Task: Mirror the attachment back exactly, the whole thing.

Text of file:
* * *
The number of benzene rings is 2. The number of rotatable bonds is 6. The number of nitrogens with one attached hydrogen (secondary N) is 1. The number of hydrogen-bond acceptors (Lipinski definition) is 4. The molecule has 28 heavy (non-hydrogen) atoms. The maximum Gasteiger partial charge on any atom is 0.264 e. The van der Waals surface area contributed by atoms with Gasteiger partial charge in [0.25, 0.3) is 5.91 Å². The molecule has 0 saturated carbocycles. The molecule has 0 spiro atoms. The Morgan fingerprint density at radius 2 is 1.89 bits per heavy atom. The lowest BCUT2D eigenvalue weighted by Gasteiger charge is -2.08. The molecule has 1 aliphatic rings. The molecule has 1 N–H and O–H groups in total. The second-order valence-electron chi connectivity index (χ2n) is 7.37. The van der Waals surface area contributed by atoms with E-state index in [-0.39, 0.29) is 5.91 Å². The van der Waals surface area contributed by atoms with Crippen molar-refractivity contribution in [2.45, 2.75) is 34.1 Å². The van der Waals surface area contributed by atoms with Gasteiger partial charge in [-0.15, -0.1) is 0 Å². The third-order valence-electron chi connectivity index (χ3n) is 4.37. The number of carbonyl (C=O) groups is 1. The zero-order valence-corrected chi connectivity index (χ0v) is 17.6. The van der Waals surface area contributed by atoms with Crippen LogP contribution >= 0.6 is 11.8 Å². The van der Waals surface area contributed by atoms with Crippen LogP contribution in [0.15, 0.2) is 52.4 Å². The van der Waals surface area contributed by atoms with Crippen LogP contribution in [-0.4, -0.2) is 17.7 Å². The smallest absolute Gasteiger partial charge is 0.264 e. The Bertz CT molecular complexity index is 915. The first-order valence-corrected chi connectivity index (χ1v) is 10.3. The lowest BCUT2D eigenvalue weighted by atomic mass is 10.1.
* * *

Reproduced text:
The number of benzene rings is 2. The number of rotatable bonds is 6. The number of nitrogens with one attached hydrogen (secondary N) is 1. The number of hydrogen-bond acceptors (Lipinski definition) is 4. The molecule has 28 heavy (non-hydrogen) atoms. The maximum Gasteiger partial charge on any atom is 0.264 e. The van der Waals surface area contributed by atoms with Gasteiger partial charge in [0.25, 0.3) is 5.91 Å². The molecule has 0 saturated carbocycles. The molecule has 0 spiro atoms. The Morgan fingerprint density at radius 2 is 1.89 bits per heavy atom. The lowest BCUT2D eigenvalue weighted by Gasteiger charge is -2.08. The molecule has 1 aliphatic rings. The molecule has 1 N–H and O–H groups in total. The second-order valence-electron chi connectivity index (χ2n) is 7.37. The van der Waals surface area contributed by atoms with E-state index in [-0.39, 0.29) is 5.91 Å². The van der Waals surface area contributed by atoms with Crippen molar-refractivity contribution in [2.45, 2.75) is 34.1 Å². The van der Waals surface area contributed by atoms with Gasteiger partial charge in [-0.15, -0.1) is 0 Å². The third-order valence-electron chi connectivity index (χ3n) is 4.37. The number of carbonyl (C=O) groups is 1. The zero-order valence-corrected chi connectivity index (χ0v) is 17.6. The van der Waals surface area contributed by atoms with Crippen LogP contribution >= 0.6 is 11.8 Å². The van der Waals surface area contributed by atoms with Crippen LogP contribution in [0.15, 0.2) is 52.4 Å². The van der Waals surface area contributed by atoms with Crippen LogP contribution in [-0.4, -0.2) is 17.7 Å². The smallest absolute Gasteiger partial charge is 0.264 e. The Bertz CT molecular complexity index is 915. The first-order valence-corrected chi connectivity index (χ1v) is 10.3. The lowest BCUT2D eigenvalue weighted by atomic mass is 10.1.